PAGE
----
They also averred that at the time of the location of the placer claim and the issue of the patent a vein or deposit of mineral ore in rock in place, of great value, was known and claimed to exist within the boundaries and underneath the surface of said placer claim, and that the patentee knew that said vein was claimed to exist, and did exist, within said premises; that the application for the patent did not contain any application for said vein or lode; and that on the 1st day of January, 1883, the defendants, citizens of the United States, went upon the premises and sunk a shaft thereon, and at the depth of more than ten feet from the surface cut and exposed said vein or deposit, and proceeded afterwards to file a location certificate. A demurrer to this answer was sustained, and judgment entered for the plaintiff. The defendants took the case on error to this court, and here the judgment of the Circuit Court was reversed. Sullivan v. Mining Company, 109 U. S. 550. The case turned on the construction of the pleadings, and it was held that the “allegation in the answer, that the vein was known by the patentees to exist at the times mentioned, is an allegation, in the very words of the statute itself, of the fact which the statute declares shall be conclusive against any right of possession of the vein or lode claim in a claimant of the placer claim only.” No opinion was expressed on the question discussed by counsel, as to whether any other

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Opinion of the Court.

than a located vein or lode could be deemed to be a known vein or lode within the meaning of the statute and the exception in the patent. On the return of the case to the Circuit Court, a replication was filed, denying that there was at the time of the location of the placer claim or the issue of the placer patent any known vein, lode or mineral deposit within the premises, and also denying that the defendants discovered or exposed any vein, lode or mineral deposit of any kind whatever. On November 17, 1885, the case was tried before a jury, the verdict and judgment were for the plaintiff, and the defendants again bring the case here on error.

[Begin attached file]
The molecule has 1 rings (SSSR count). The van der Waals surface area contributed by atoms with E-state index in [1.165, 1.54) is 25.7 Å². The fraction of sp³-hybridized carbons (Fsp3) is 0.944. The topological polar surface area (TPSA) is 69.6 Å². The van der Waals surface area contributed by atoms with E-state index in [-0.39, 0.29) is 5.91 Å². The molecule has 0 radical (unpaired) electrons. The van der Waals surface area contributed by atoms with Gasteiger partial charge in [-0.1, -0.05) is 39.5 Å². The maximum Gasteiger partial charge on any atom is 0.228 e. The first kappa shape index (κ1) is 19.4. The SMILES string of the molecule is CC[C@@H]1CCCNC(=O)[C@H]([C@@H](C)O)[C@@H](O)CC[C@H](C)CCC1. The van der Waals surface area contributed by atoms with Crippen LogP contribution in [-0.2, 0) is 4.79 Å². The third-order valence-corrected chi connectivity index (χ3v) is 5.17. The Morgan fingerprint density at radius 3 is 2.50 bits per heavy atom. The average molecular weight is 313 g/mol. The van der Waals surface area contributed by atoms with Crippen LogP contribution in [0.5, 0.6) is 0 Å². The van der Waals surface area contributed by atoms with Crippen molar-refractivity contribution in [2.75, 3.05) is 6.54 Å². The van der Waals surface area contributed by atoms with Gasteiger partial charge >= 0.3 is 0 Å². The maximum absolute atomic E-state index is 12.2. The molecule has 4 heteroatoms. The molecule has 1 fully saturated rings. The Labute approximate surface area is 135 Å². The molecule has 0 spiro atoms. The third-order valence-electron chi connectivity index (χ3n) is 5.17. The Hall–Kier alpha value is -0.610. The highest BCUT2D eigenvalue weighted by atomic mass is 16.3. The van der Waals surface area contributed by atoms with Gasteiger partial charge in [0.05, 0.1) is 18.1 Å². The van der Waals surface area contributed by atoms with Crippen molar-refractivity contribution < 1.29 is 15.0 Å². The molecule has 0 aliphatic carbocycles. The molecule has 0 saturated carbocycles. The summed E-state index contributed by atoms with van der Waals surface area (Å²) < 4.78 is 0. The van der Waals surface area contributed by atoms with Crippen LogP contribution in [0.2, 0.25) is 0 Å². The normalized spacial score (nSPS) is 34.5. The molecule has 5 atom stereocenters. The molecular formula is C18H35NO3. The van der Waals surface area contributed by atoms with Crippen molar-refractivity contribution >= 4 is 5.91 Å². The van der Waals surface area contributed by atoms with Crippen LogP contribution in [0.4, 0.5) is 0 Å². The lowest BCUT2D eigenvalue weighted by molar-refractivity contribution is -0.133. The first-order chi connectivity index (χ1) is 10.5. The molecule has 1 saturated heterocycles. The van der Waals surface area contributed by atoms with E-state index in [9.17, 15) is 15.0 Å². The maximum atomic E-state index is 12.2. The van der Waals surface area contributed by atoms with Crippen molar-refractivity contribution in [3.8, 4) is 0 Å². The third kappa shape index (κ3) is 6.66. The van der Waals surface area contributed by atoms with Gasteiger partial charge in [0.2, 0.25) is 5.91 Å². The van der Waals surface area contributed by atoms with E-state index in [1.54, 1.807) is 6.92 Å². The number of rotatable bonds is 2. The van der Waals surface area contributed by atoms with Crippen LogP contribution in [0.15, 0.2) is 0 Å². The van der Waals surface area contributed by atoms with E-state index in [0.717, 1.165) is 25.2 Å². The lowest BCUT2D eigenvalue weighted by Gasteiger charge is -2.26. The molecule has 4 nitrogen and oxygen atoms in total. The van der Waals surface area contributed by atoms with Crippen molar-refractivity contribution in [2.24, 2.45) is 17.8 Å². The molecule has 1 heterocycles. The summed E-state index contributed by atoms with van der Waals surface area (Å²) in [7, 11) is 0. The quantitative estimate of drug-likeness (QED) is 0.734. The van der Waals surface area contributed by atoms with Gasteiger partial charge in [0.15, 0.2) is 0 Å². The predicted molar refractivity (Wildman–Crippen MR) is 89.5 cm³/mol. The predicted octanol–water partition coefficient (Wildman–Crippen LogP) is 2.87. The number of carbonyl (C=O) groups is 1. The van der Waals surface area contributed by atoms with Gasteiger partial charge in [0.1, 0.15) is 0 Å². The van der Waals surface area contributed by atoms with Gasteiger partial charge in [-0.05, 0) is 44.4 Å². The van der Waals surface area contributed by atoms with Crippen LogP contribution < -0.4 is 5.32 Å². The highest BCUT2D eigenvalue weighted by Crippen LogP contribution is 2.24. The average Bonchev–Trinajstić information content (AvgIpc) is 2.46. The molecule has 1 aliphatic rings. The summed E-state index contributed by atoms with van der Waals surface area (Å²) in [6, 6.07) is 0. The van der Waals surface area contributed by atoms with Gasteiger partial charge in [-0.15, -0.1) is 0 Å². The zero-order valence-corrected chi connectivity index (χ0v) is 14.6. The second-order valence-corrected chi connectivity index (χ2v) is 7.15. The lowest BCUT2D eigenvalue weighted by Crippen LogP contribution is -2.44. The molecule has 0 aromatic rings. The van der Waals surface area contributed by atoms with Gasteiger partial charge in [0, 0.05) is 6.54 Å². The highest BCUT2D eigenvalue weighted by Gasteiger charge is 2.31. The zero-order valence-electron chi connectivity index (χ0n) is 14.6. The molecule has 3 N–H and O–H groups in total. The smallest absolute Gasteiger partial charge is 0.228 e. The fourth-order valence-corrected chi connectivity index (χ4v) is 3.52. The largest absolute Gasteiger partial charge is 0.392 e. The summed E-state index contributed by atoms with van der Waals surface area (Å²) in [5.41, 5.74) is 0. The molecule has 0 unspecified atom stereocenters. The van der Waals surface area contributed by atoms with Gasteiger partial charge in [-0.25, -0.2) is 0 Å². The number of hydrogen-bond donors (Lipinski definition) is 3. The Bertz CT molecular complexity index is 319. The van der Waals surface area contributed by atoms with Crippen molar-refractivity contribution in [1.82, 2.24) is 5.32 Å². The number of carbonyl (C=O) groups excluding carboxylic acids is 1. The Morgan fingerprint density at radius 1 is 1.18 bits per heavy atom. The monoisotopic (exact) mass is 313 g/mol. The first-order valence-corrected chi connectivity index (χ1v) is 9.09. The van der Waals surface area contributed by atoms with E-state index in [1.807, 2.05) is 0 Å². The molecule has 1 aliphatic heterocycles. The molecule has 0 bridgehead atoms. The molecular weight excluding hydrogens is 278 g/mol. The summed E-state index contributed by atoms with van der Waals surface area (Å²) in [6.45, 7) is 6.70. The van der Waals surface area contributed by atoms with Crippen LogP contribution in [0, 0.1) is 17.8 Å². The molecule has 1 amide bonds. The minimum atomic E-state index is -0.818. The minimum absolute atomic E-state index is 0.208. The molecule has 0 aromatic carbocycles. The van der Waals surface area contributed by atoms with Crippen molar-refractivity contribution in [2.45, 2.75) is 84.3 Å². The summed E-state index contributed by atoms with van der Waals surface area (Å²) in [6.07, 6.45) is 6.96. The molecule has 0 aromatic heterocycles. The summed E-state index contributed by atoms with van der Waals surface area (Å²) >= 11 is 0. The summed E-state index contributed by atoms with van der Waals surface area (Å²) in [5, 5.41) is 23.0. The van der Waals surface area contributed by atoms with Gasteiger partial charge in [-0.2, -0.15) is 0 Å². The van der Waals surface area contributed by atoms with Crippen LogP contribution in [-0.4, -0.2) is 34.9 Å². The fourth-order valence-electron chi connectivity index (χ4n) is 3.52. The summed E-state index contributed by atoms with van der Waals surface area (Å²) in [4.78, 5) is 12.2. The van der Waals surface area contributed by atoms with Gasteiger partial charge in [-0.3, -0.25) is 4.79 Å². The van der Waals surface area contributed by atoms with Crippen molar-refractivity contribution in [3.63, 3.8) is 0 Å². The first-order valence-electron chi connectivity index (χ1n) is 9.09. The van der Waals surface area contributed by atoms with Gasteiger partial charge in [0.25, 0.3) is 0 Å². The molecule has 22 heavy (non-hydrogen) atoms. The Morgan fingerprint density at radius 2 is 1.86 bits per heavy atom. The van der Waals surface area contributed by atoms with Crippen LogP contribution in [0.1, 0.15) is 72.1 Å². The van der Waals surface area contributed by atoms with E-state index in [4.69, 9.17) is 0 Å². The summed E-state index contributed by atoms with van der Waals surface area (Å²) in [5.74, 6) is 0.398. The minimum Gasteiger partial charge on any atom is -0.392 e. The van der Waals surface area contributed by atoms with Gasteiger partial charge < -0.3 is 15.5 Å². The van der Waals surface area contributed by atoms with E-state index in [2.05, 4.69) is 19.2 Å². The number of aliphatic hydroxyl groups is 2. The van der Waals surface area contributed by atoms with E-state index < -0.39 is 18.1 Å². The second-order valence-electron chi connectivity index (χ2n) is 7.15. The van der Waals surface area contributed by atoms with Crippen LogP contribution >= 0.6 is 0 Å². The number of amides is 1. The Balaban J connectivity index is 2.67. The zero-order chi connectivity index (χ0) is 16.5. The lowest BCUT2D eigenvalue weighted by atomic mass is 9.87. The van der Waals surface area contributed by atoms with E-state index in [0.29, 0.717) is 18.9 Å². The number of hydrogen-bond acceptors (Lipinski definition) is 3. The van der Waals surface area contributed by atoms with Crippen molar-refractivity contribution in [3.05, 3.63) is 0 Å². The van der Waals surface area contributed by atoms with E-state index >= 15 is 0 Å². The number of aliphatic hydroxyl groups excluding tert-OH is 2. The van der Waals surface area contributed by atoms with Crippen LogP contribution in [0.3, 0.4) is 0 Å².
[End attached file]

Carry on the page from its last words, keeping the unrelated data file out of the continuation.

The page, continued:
Mr. T. M. Patterson for plaintiffs in error.

Mr. L. S. Dixon and Mr. Ashley Pond for defendant in

error.

Mr. JUSTICE BREWER delivered the opinion of the court.

On the trial, the court took the case away from the jury, the only instruction it gave being as follows:

“Under the opinion rendered by Judge McCrary in this case, it appears that the plaintiff is entitled to recover, the defendants' location not having been made until after the patent was issued, and we will enter your verdict for the plaintiff in such form as counsel may present.'